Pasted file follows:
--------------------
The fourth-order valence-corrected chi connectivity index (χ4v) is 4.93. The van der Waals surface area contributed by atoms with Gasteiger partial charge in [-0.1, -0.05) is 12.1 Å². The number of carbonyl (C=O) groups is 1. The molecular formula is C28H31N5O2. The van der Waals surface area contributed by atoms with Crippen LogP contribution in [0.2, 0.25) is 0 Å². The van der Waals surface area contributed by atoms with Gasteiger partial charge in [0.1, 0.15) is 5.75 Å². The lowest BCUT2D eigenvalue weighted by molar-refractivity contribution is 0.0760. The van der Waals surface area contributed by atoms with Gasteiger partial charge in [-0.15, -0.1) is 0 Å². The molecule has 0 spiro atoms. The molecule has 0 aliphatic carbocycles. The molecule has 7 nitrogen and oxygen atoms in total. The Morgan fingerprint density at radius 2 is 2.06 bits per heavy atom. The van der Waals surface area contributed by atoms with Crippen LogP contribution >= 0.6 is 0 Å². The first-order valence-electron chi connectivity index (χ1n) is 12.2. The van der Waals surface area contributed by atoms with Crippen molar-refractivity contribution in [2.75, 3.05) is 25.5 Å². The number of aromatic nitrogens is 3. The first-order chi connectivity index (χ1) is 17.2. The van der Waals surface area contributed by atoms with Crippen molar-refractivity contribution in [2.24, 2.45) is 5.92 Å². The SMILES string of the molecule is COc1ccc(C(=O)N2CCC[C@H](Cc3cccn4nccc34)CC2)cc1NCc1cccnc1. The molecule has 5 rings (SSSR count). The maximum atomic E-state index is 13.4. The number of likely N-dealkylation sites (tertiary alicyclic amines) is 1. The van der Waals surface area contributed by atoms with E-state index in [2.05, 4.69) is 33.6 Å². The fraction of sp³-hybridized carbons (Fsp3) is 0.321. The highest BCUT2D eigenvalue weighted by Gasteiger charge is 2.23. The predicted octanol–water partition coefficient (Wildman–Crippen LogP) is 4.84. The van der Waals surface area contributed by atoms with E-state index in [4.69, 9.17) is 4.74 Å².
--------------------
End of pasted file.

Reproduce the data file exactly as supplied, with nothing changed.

The fourth-order valence-corrected chi connectivity index (χ4v) is 4.93. The van der Waals surface area contributed by atoms with Gasteiger partial charge in [-0.1, -0.05) is 12.1 Å². The number of carbonyl (C=O) groups is 1. The molecular formula is C28H31N5O2. The van der Waals surface area contributed by atoms with Crippen LogP contribution in [0.2, 0.25) is 0 Å². The van der Waals surface area contributed by atoms with Gasteiger partial charge in [0.1, 0.15) is 5.75 Å². The lowest BCUT2D eigenvalue weighted by molar-refractivity contribution is 0.0760. The van der Waals surface area contributed by atoms with Gasteiger partial charge in [-0.15, -0.1) is 0 Å². The molecule has 0 spiro atoms. The molecule has 0 aliphatic carbocycles. The molecule has 7 nitrogen and oxygen atoms in total. The Morgan fingerprint density at radius 2 is 2.06 bits per heavy atom. The van der Waals surface area contributed by atoms with Crippen LogP contribution >= 0.6 is 0 Å². The first-order valence-electron chi connectivity index (χ1n) is 12.2. The van der Waals surface area contributed by atoms with Crippen molar-refractivity contribution in [2.75, 3.05) is 25.5 Å². The number of aromatic nitrogens is 3. The first-order chi connectivity index (χ1) is 17.2. The van der Waals surface area contributed by atoms with Crippen molar-refractivity contribution in [2.24, 2.45) is 5.92 Å². The SMILES string of the molecule is COc1ccc(C(=O)N2CCC[C@H](Cc3cccn4nccc34)CC2)cc1NCc1cccnc1. The molecule has 5 rings (SSSR count). The maximum atomic E-state index is 13.4. The number of likely N-dealkylation sites (tertiary alicyclic amines) is 1. The van der Waals surface area contributed by atoms with E-state index in [2.05, 4.69) is 33.6 Å². The fraction of sp³-hybridized carbons (Fsp3) is 0.321. The highest BCUT2D eigenvalue weighted by Gasteiger charge is 2.23. The predicted octanol–water partition coefficient (Wildman–Crippen LogP) is 4.84. The van der Waals surface area contributed by atoms with E-state index in [4.69, 9.17) is 4.74 Å².